The southwest corner of 2nd Street and J Street served as the western terminus of the Pony Express at the B.F. Hastings Bank Building (first photo on the left). The Pony Express operated from St. Joseph Station in Missouri west towards Sacramento from 1860 to 1861. In addition to the Pony Express terminal the B.F. Hasting Bank Building was also the first seat of the California Supreme Court, the structure was built in 1852. There are various monuments regarding the Pony Express located at 2nd Street and J Street.
From Old Sacramento I ran to Capitol Mall and the Tower Bridge. As stated above the Tower Bridge was completed in 1935 and replaced the M Street Bridge. The Tower Bridge and CA 275 are 737 feet in length carrying four lanes of traffic over the Sacramento River. The Tower Bridge is a vertical lift design that has a 100 foot clearance above the high water mark of the Sacramento River.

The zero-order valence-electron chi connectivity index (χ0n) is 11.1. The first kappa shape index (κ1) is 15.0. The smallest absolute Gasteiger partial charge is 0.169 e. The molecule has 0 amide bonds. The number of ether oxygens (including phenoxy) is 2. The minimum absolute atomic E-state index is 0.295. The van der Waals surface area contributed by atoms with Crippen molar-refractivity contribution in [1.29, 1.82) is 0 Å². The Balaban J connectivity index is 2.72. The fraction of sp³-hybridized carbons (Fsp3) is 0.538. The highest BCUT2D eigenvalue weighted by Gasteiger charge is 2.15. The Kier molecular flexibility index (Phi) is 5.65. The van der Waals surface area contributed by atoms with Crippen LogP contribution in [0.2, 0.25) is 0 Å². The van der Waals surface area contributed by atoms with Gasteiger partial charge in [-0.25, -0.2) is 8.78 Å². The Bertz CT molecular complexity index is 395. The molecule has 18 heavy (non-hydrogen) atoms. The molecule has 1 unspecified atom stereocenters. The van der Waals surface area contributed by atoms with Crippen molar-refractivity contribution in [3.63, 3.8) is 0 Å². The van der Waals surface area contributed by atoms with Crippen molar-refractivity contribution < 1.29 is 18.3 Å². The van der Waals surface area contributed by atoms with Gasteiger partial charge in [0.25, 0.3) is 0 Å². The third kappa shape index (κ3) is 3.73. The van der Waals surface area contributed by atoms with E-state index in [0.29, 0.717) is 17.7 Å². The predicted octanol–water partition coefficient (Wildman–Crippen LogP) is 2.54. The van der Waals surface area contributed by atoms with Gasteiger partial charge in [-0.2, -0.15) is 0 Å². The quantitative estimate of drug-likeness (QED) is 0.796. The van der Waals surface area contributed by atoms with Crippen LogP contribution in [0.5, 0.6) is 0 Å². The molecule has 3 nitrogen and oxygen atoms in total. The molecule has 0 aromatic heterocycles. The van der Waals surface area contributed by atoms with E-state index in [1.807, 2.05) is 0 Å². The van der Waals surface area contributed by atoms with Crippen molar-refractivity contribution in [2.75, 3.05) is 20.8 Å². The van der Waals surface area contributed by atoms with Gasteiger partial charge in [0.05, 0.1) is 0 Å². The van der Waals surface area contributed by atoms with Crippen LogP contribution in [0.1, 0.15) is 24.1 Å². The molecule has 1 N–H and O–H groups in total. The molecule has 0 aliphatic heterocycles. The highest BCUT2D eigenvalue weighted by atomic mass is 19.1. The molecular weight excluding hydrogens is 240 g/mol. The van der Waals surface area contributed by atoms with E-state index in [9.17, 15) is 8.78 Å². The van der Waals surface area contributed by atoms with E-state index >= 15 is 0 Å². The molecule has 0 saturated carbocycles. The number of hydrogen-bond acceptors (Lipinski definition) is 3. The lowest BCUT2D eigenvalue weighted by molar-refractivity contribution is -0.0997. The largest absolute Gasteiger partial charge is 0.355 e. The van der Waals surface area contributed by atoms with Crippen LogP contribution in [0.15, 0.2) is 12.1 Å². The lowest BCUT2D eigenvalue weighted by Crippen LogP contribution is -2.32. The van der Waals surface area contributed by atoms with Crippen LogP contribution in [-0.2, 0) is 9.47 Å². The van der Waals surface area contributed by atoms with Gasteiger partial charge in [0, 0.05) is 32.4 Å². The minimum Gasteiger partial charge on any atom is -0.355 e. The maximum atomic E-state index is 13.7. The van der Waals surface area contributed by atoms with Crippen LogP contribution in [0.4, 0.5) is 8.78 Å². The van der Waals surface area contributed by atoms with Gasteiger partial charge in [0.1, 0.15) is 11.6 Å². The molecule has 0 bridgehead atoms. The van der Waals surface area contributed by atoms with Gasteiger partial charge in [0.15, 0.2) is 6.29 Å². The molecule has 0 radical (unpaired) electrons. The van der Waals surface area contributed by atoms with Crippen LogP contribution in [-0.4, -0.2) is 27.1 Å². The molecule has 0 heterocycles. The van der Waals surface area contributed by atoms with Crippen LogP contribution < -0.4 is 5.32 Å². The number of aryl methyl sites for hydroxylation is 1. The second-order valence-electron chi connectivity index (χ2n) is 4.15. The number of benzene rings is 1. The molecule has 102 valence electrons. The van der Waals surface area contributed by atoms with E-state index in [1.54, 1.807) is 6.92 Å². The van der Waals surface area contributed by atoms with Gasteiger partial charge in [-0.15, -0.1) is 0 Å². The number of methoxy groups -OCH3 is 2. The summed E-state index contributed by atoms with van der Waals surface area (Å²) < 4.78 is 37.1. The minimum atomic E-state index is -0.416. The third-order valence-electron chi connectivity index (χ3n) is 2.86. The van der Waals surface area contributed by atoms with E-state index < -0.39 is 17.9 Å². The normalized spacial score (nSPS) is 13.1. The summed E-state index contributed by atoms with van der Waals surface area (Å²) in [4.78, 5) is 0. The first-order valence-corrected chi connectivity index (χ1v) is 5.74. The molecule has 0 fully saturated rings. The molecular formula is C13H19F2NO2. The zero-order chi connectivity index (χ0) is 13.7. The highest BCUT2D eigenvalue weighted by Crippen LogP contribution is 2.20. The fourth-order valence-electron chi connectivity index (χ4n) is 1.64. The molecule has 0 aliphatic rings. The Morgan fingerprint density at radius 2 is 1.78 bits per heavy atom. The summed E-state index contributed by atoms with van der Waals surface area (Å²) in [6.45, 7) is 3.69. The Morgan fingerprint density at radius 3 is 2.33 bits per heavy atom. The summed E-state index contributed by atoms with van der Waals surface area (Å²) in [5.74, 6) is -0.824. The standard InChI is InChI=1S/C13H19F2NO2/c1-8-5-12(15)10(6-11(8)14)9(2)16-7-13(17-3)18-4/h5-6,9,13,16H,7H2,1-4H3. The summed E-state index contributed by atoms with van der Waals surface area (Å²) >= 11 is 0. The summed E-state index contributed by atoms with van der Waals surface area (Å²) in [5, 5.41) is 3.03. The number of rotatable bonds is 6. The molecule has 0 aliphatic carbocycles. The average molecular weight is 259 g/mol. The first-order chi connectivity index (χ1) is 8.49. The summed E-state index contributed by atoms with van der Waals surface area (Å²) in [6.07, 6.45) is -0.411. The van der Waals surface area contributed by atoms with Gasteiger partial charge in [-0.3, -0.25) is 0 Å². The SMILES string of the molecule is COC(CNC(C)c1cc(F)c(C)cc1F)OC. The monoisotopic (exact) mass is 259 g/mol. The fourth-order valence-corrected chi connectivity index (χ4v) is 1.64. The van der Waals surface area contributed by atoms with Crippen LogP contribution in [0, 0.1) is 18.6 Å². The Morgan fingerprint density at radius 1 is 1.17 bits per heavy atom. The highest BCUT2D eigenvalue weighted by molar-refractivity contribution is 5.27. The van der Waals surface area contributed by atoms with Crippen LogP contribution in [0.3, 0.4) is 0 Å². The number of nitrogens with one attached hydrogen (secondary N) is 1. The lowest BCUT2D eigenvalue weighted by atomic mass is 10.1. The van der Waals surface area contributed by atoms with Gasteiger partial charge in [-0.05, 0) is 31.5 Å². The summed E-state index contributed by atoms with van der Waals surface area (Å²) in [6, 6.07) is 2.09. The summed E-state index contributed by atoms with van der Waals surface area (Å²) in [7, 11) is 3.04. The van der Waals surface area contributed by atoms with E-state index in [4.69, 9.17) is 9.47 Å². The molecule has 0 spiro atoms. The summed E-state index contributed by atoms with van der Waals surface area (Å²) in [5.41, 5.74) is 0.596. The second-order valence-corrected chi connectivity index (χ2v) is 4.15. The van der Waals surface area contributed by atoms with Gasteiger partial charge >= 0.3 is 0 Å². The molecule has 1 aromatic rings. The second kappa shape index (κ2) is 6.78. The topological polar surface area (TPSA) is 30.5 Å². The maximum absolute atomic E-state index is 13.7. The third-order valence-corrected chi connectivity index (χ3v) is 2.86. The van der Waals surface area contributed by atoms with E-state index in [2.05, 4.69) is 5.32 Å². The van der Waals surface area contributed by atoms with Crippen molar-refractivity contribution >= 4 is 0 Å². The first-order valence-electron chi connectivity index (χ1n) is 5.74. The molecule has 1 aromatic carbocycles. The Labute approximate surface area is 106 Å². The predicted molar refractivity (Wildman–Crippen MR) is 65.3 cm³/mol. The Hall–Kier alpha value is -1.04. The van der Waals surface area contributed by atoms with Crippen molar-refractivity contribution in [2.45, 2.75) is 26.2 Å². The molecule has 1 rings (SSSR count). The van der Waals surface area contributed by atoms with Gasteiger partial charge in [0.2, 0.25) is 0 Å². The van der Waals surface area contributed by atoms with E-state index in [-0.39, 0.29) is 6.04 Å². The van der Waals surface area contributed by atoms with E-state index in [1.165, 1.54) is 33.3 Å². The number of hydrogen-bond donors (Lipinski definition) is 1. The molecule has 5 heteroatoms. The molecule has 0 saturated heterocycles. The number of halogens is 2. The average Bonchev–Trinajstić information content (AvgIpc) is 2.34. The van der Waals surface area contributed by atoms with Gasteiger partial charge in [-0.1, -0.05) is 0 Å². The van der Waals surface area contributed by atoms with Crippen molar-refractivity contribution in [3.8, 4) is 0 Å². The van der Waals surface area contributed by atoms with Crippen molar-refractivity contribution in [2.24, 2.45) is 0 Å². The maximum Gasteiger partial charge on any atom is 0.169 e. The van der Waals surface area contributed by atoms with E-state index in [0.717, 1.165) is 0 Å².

Crossing Capitol Mall at the eastern foot of the Tower Bridge offers an impressive view of the road deck to the west and the State Capitol ten streets to the east. Suffice to say US 40/99W had one hell of an impressive view during it's heyday.
Running west along the eastbound of the Tower Bridge lanes offers a view south on Sacramento River towards US 50. There is various signs on the Tower Bridge alerting pedestrian traffic to get off the lift span when the bell from the control station rings.
Looking east towards the Tower Bridge it is hard to image a freeway grade that was only recently converted to a parkway.
As mentioned above AAroads has a highway guide for CA 275 which shows the freeway grade before it was converted to a parkway.